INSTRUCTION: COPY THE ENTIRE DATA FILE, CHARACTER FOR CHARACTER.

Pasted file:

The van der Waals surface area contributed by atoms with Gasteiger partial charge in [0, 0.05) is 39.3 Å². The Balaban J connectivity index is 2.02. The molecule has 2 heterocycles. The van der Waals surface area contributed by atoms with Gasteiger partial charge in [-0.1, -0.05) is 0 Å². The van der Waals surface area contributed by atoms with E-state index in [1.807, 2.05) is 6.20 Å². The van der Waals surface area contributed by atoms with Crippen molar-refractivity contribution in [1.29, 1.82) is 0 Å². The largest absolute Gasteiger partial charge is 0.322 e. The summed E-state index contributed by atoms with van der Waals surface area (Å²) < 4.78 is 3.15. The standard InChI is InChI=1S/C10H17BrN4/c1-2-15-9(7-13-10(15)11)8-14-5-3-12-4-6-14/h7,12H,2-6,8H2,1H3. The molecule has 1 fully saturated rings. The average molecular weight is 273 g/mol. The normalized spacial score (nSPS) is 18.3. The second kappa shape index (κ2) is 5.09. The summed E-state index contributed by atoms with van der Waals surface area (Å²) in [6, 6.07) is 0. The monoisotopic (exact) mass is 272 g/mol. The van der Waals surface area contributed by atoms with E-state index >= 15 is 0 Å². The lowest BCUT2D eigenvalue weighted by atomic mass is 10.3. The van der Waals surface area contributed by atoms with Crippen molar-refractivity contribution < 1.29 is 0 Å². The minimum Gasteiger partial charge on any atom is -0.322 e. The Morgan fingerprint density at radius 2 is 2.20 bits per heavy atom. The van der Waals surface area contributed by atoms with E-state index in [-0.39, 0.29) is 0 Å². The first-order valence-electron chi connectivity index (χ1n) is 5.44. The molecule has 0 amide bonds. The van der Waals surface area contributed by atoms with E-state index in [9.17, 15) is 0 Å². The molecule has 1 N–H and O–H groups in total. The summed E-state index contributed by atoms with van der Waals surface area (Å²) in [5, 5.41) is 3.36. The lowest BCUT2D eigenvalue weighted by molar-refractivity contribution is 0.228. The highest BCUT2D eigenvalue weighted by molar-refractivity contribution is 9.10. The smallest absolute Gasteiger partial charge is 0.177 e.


The van der Waals surface area contributed by atoms with Gasteiger partial charge in [0, 0.05) is 39.3 Å². The Balaban J connectivity index is 2.02. The molecule has 2 heterocycles. The van der Waals surface area contributed by atoms with Gasteiger partial charge in [-0.1, -0.05) is 0 Å². The van der Waals surface area contributed by atoms with E-state index in [1.807, 2.05) is 6.20 Å². The van der Waals surface area contributed by atoms with Crippen molar-refractivity contribution in [1.29, 1.82) is 0 Å². The largest absolute Gasteiger partial charge is 0.322 e. The summed E-state index contributed by atoms with van der Waals surface area (Å²) < 4.78 is 3.15. The standard InChI is InChI=1S/C10H17BrN4/c1-2-15-9(7-13-10(15)11)8-14-5-3-12-4-6-14/h7,12H,2-6,8H2,1H3. The molecule has 1 fully saturated rings. The average molecular weight is 273 g/mol. The normalized spacial score (nSPS) is 18.3. The second kappa shape index (κ2) is 5.09. The summed E-state index contributed by atoms with van der Waals surface area (Å²) in [6, 6.07) is 0. The monoisotopic (exact) mass is 272 g/mol. The van der Waals surface area contributed by atoms with E-state index >= 15 is 0 Å². The lowest BCUT2D eigenvalue weighted by atomic mass is 10.3. The van der Waals surface area contributed by atoms with Crippen molar-refractivity contribution < 1.29 is 0 Å². The minimum Gasteiger partial charge on any atom is -0.322 e. The Morgan fingerprint density at radius 2 is 2.20 bits per heavy atom. The van der Waals surface area contributed by atoms with E-state index in [-0.39, 0.29) is 0 Å². The first-order valence-electron chi connectivity index (χ1n) is 5.44. The molecule has 0 amide bonds. The van der Waals surface area contributed by atoms with E-state index in [9.17, 15) is 0 Å². The molecule has 1 N–H and O–H groups in total. The summed E-state index contributed by atoms with van der Waals surface area (Å²) in [5, 5.41) is 3.36. The lowest BCUT2D eigenvalue weighted by molar-refractivity contribution is 0.228. The highest BCUT2D eigenvalue weighted by molar-refractivity contribution is 9.10. The smallest absolute Gasteiger partial charge is 0.177 e.